It's unfortunate that hundreds of Tucsonans lost their jobs when First Magnus was hit by the inevitable evaporation of easy credit, and seeing people lose their homes is never a pretty sight, but from what I can glean from articles in The Economist, savvy investors have been questioning the changes in financial markets for years.
Behind the economic peril impacting cities from Tucson to Tokyo are what the magazine calls "newly devised structures of finance." These structures include "the securitisation of just about every form of debt into a tradable asset." In other words, people (and institutions) are making money from selling other people's debts.
Let's take the Montes family as an example (only because they were featured in a recent Wall Street Journal article). They bought a house in Southern California for close to $600,000. With two jobs, they earned just less than $90,000 last year.
They had only enough money for a small down payment when they purchased the home and agreed to a mortgage that would increase after a couple of years. The Montes were counting on their ability to refinance in order to keep their housing loans manageable.
The problem: There is no money available for refinancing, and, possibly worse, their home is now worth less than what they paid for it. Like so many other overextended families, the Montes "in effect bet that the boom in housing prices would continue," according to the WSJ. They were also betting someone would buy their refinanced debt.
I don't know about you, but when a debt becomes an asset, and when debt is sold and traded, I worry. I also worry when I see a definition of liquidity (one of those economic terms conjured up by the Dark Side) as "changes in price that can be absorbed by the market in a particular security," and the "security" is a bundle of mortgage debt.
So here's my question: How can debt ever be secure, especially if the debt is secured by homes that were priced way above their value in the first place?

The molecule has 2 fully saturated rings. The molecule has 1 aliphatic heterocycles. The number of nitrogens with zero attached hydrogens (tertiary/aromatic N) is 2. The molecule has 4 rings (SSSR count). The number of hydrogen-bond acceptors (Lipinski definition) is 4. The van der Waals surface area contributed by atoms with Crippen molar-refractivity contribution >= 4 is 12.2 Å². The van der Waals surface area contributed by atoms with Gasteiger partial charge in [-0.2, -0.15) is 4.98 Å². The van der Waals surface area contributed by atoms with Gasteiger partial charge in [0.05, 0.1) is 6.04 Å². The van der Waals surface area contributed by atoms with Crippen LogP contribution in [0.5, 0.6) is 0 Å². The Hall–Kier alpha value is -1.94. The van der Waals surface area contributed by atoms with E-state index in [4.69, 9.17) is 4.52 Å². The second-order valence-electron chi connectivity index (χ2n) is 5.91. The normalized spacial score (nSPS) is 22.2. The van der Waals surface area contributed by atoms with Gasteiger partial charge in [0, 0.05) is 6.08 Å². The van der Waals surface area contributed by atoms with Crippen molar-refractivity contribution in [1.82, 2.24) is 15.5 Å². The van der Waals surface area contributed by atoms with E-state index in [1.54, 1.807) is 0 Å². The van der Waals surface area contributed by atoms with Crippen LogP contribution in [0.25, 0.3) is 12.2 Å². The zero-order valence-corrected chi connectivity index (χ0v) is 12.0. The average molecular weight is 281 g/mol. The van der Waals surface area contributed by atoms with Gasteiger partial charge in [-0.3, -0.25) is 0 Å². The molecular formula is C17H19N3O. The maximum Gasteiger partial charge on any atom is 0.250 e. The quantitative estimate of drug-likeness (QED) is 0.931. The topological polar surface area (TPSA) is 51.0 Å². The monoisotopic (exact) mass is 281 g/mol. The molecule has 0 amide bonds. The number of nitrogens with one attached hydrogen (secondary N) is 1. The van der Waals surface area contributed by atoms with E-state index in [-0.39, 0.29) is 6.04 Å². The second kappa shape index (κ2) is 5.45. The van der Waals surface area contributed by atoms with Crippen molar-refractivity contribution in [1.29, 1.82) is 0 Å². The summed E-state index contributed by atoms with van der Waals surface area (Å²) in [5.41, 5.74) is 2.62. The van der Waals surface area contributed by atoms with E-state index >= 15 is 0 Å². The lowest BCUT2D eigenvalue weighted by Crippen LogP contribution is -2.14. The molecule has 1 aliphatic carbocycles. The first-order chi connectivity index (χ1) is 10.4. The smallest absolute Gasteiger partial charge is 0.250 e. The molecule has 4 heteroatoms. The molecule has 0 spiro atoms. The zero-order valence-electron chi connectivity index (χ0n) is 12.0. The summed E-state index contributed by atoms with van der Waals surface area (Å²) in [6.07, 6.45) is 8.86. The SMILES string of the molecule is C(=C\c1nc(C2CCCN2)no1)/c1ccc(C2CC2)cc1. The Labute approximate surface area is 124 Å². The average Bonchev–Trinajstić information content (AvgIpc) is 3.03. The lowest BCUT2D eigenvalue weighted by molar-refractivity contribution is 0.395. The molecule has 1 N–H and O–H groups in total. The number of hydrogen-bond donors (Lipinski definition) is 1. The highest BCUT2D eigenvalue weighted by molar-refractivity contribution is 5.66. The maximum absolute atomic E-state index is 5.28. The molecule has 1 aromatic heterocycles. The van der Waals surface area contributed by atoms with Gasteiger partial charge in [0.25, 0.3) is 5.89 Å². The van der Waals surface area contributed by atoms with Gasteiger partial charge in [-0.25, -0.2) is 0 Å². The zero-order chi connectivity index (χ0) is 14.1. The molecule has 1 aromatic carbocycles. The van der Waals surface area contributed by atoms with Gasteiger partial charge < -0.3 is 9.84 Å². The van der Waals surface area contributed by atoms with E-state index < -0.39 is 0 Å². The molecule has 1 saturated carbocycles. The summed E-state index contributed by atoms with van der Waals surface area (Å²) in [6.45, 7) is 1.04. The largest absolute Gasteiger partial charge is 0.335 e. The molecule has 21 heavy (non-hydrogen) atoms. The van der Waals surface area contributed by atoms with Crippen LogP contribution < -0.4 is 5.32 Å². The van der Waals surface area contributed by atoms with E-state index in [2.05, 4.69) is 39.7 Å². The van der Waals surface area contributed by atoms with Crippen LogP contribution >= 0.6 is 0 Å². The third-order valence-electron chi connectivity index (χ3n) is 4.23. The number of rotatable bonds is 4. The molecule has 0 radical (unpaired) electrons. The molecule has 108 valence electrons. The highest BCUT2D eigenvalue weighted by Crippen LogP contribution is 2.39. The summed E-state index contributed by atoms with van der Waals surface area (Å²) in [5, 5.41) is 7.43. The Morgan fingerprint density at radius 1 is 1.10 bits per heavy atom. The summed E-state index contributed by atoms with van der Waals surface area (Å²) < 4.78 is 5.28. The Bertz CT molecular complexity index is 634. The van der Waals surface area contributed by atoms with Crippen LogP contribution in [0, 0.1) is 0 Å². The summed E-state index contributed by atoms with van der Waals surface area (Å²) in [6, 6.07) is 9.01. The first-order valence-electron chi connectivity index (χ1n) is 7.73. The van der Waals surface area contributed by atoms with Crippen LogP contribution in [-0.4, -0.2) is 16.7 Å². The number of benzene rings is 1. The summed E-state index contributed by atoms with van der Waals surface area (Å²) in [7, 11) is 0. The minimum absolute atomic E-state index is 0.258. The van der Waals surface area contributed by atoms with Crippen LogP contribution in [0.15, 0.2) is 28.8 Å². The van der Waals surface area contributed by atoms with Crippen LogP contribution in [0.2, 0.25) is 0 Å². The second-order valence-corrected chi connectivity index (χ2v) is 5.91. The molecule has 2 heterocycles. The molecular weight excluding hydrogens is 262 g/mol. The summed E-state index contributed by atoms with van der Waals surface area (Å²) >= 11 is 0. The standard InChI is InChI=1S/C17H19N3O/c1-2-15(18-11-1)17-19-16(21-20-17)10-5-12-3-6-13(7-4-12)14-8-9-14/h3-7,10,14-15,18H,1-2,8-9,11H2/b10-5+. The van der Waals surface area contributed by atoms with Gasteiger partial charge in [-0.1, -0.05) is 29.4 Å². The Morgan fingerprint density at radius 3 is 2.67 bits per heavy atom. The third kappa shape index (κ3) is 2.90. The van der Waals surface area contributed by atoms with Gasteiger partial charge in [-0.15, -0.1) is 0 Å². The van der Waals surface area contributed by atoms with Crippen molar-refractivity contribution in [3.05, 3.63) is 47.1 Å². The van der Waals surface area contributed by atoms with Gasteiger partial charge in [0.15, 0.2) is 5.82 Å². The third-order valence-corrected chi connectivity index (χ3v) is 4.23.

This brings us to my most suspicious, conspiracy-believing friend who is certain this entire bubble was intentionally created to make a cabal of lenders even wealthier.
Frankly, I don't see it, but I could be missing something here. I could, admittedly, be missing a lot, since even basic physics led to some "A-ha!" moments in college, but economics eluded me. The subject matter always appeared contrived, false and essentially contrary to my observations of social relations. It seemed as if economists overlaid the human experience with a set of bogus, protean "rules" governed by an artificial language in the service of some mercurial thing known as "the market."
What is clear is things have gotten so bad that central banks are intervening to shore up a system that probably ought to be left to collapse from its own excesses. That's admittedly harsh, but Western civilization, starting with Adam Smith's terribly misguided notions about economics, has managed to create a global web based on ever-more accumulation and ever-more creation of "wealth" rather than one responsive to genuine human needs.
Karl Marx was wrong about almost everything. What he wasn't wrong about was the eventual collapse of capitalism. Though it's unlikely we are witnessing the beginning of the end of a "free" market system, how the next scene will play out is anybody's guess. Meanwhile, economic and financial analysts will continue to make their voodoo predictions.
People like the Montes family, who believed so fiercely in the American dream that they were willing to ignore the possibilities of lost jobs, illness or the fabrications of their mortgage broker, are among the naïve and willing victims of an unsustainable housing bubble that has finally burst.
And communities like Tucson, so adept at riding the waves of speculation, may learn from this debacle that slow and sustainable beats the quick buck every time.